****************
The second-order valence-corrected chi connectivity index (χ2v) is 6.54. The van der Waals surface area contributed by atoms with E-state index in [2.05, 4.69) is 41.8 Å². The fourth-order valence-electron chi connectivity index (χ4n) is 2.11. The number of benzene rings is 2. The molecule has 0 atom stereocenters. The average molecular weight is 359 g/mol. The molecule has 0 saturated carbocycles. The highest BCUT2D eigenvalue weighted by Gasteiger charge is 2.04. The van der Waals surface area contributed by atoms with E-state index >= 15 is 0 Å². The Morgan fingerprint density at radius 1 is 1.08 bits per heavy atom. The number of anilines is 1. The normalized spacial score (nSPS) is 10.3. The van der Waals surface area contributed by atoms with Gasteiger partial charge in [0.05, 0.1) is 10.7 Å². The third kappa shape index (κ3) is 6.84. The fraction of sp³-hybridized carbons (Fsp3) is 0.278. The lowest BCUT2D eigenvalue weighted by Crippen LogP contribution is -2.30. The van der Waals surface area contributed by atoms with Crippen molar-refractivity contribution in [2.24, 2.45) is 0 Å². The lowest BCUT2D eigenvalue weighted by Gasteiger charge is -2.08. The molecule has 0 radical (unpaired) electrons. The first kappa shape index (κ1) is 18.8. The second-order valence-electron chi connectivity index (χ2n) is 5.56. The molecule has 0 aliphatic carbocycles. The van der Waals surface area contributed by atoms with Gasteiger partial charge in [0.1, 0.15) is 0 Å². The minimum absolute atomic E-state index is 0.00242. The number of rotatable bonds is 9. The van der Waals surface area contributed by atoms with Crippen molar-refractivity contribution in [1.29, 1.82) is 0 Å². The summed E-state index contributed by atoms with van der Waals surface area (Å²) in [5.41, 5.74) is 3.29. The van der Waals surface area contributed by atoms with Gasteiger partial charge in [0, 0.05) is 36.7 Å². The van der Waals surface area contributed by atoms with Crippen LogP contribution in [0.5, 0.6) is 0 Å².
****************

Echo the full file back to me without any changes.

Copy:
The second-order valence-corrected chi connectivity index (χ2v) is 6.54. The van der Waals surface area contributed by atoms with E-state index in [2.05, 4.69) is 41.8 Å². The fourth-order valence-electron chi connectivity index (χ4n) is 2.11. The number of benzene rings is 2. The molecule has 0 atom stereocenters. The average molecular weight is 359 g/mol. The molecule has 0 saturated carbocycles. The highest BCUT2D eigenvalue weighted by Gasteiger charge is 2.04. The van der Waals surface area contributed by atoms with E-state index >= 15 is 0 Å². The Morgan fingerprint density at radius 1 is 1.08 bits per heavy atom. The number of anilines is 1. The normalized spacial score (nSPS) is 10.3. The van der Waals surface area contributed by atoms with Gasteiger partial charge in [0.05, 0.1) is 10.7 Å². The third kappa shape index (κ3) is 6.84. The fraction of sp³-hybridized carbons (Fsp3) is 0.278. The lowest BCUT2D eigenvalue weighted by Crippen LogP contribution is -2.30. The van der Waals surface area contributed by atoms with Crippen molar-refractivity contribution in [2.24, 2.45) is 0 Å². The lowest BCUT2D eigenvalue weighted by Gasteiger charge is -2.08. The molecule has 0 radical (unpaired) electrons. The first kappa shape index (κ1) is 18.8. The second-order valence-electron chi connectivity index (χ2n) is 5.56. The molecule has 0 aliphatic carbocycles. The van der Waals surface area contributed by atoms with Gasteiger partial charge in [0.1, 0.15) is 0 Å². The minimum absolute atomic E-state index is 0.00242. The number of rotatable bonds is 9. The van der Waals surface area contributed by atoms with Crippen molar-refractivity contribution in [1.29, 1.82) is 0 Å². The summed E-state index contributed by atoms with van der Waals surface area (Å²) in [5.41, 5.74) is 3.29. The van der Waals surface area contributed by atoms with Gasteiger partial charge in [0, 0.05) is 36.7 Å². The van der Waals surface area contributed by atoms with Crippen LogP contribution in [0.5, 0.6) is 0 Å².